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I am wondering, if the following is true without any other assumptions and if so, how to prove it:

Let $(M_t)_{t \geq 0}$ be a continuous local martingale on a filtered probability space $(\Omega, \mathcal{F}, (\mathcal{F}_t)_{t\geq 0}, P)$ that satisfies the usual conditions.

If $(M_t)_{t\geq 0}$is square integrable (that is, for all $t\geq 0$ we have $E[M_t^2] < \infty$) then $(M_t)_{t\geq 0}$ is a true martingale.

Thanks for any advice.

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The BDG inequalities give the result if instead of $E[X^2_t]<+\infty$ you have $E[X^{*2}_t]<+\infty$ ( the star stands for the sup) indeed the result hold by the lemma 3 below.

If we look at George Lowther's blog, we have the following characterisation that is of interest :

Lemma 3 : A local martingale $X$ is a square integrable martingale if and only if ${{\mathbb E}[X_0^2]<\infty}$ and $[X]$ is integrable, in which case ${X^2-[X]}$ is a martingale.(note : the last claim is a bonus)

So if we have a local martingale square integrable at every time $t$, and which quadratic variation isn't integrable we have a counterexample. This I believe probably exists even if I don't have a concrete construction to exhibit right now.

Here is a counterexample, this is a continuous local martingale it is such that $E[X^2_t]$ is bounded and tends to 0as $t\to \infty$ (look at comet after equation (4)) yet it is not martingale as proven in the post.

NB: This by the way of lemma 3 proves that $E[[X]_t]=\infty$ for some $t$ which is not trivial.

Regards

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  • $\begingroup$ Thank you very much for this answer. What do you think of harro h.'s answer below? $\endgroup$
    – Elias
    Aug 3 '13 at 12:28
  • $\begingroup$ @ Elias: I have edited the answer to provide an explicit counterexample. $\endgroup$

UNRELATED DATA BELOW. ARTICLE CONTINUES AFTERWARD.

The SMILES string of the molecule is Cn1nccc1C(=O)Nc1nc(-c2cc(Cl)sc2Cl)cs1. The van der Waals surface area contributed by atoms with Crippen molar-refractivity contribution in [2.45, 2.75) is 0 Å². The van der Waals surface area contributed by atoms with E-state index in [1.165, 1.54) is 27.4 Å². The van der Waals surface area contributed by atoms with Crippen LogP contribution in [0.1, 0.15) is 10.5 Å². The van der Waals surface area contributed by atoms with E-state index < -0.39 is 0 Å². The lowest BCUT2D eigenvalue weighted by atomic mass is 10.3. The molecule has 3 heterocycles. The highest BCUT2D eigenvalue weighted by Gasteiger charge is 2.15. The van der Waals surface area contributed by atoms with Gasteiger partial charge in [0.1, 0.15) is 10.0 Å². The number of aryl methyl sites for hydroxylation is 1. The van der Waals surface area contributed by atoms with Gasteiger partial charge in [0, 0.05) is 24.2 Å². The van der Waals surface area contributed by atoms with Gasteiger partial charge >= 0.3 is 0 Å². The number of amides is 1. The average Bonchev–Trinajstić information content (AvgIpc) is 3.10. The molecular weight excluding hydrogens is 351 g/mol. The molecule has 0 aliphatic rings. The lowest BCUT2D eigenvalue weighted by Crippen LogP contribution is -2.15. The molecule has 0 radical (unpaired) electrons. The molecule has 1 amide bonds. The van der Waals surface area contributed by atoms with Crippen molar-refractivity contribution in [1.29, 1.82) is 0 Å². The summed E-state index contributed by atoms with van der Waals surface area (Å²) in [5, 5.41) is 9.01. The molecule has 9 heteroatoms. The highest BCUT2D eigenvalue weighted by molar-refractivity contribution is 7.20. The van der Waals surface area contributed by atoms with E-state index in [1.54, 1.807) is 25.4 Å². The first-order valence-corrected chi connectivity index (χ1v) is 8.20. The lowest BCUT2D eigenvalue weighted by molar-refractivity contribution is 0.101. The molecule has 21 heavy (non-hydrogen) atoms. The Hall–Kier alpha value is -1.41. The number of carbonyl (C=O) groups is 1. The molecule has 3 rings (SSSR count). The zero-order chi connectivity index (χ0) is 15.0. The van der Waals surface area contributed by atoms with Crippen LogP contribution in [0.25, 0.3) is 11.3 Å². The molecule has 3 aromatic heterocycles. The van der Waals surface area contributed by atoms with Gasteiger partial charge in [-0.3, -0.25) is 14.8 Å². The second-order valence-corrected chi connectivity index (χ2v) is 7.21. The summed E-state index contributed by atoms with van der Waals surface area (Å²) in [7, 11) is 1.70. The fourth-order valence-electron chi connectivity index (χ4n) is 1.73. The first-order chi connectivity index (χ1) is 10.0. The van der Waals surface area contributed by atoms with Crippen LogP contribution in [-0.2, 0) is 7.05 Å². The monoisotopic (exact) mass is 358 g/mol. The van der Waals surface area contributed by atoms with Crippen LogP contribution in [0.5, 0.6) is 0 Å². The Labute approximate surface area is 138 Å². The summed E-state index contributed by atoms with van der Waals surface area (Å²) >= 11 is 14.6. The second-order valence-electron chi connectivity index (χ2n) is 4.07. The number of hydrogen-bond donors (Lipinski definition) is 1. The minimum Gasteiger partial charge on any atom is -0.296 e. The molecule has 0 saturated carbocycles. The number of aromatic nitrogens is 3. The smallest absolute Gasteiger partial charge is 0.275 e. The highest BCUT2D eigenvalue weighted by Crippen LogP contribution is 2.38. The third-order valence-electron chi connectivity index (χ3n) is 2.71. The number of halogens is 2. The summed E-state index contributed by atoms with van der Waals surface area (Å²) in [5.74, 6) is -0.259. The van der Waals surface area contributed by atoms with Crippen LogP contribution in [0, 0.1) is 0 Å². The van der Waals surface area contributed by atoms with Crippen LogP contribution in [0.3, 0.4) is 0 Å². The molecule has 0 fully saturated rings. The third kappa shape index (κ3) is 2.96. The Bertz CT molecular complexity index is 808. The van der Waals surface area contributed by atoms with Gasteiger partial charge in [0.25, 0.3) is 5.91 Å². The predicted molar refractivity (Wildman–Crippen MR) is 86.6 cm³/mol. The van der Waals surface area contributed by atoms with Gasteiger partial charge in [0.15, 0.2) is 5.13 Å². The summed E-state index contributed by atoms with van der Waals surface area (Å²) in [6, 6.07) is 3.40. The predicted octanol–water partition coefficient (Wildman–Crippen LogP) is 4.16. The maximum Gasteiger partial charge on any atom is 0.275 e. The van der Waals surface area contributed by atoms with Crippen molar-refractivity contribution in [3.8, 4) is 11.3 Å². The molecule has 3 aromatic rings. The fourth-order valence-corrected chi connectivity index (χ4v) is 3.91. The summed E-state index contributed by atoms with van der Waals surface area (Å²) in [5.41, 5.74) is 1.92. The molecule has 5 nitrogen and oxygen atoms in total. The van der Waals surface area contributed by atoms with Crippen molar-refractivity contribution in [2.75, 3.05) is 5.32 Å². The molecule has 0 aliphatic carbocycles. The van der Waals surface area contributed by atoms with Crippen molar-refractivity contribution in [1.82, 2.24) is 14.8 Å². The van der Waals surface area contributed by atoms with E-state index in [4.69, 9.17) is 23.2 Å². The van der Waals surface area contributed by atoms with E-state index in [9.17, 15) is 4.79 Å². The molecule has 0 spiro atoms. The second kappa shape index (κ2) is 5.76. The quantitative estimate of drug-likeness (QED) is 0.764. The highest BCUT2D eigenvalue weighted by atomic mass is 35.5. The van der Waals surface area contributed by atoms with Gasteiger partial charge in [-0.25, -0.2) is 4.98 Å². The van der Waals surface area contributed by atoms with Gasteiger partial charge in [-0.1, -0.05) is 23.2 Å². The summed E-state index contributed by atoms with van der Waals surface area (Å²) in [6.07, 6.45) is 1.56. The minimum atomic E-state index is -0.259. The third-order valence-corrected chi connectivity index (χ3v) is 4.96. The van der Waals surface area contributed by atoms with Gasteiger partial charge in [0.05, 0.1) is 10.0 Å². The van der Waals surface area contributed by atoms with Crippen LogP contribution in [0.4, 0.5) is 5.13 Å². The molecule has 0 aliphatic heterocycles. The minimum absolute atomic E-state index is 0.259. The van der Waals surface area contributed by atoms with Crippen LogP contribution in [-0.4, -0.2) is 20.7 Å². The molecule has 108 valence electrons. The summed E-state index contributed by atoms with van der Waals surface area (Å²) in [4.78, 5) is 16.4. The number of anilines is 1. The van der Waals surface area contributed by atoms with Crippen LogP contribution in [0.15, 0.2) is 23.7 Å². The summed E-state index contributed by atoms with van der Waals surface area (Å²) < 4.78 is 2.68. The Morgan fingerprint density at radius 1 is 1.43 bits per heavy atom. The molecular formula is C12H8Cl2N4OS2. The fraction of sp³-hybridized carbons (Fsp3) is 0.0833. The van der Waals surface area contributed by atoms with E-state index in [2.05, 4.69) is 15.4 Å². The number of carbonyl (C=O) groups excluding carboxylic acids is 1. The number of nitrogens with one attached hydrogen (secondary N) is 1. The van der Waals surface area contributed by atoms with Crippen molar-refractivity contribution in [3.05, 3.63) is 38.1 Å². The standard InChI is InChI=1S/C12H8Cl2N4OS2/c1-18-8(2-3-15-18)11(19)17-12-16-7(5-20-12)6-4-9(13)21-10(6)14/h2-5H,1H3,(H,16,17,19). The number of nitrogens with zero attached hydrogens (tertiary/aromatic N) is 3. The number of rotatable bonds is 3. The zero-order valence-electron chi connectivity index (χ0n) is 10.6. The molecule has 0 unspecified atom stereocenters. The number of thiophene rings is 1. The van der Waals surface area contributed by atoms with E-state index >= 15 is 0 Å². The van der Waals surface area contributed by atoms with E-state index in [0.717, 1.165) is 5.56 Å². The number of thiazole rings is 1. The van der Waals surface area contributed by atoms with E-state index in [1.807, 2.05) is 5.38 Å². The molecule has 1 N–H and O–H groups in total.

– TheBridge
    Aug 5 '13 at 13:02
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I have thought about this problem for quite a while. The following is my result so far. However I'm not sure if my attempt is correct. Clarification and improvements are appreciated.

attempt: Since we have a continuous local martingale, we know that $\sup_{0\le s\le t}|M_s|$ is attained for every $\omega$ in some $t'$ (depending on $\omega$). Therefore $\sup_{0\le s\le t}|M_s(\omega)|=|M_{t'}(\omega)|$. Integrating yields $$E[\sup_{0\le s\le t}|M_s(\omega)|]=E[|M_{t'}(\omega)|]$$ Using $|M_{t'}(\omega)|=|M_{t'}(\omega)|(\mathbf1_{|M|_{t'}<1}+\mathbf1_{|M|_{t'}\ge 1})\le1+|M_{t'}(\omega)|^2$. After all, we get

$$E[\sup_{0\le s\le t}|M_s(\omega)|]\le 1+E[|M_{t'}(\omega)|^2]$$

Since $t'$ is depending on $\omega$ (but finite!) I think we can still use square integrability for the second term. Hence, if everything is correct, we would have found an integrable bound.

As I said, I'm not entirely sure about the above.

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    $\begingroup$ @ harro's : Hi this argument doesn't work because $t'$ is a random variable. Too bad. $\endgroup$
    – TheBridge
    Aug 3 '13 at 17:08
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Unfortunately, the answer to your question is that it cannot be done, since square-integrable strict local martingales do in fact exist. The most famous example, due to Johnson and Helms (1962), is the inverse of a Bessel process of dimension three. The Bessel process $\rho$ of dimension three is determined by the SDE $$d\rho_t=\frac{1}{\rho_t}\,dt+dB_t,$$ where $B$ is a standard one-dimensional Brownian motion. Its inverse $X\equiv 1/\rho$ is the local martingale determined by $$dX_t=-X_t^2\,dB_t.$$ Revuz and Yor (2000) provide a lot of information about Bessel processes, including transition densities, which you can use to verify the square-integrability of $X$. You might also find the following paper I wrote useful: http://www.qfrc.uts.edu.au/research/research_papers/rp279.pdf.

Regards, Hardy

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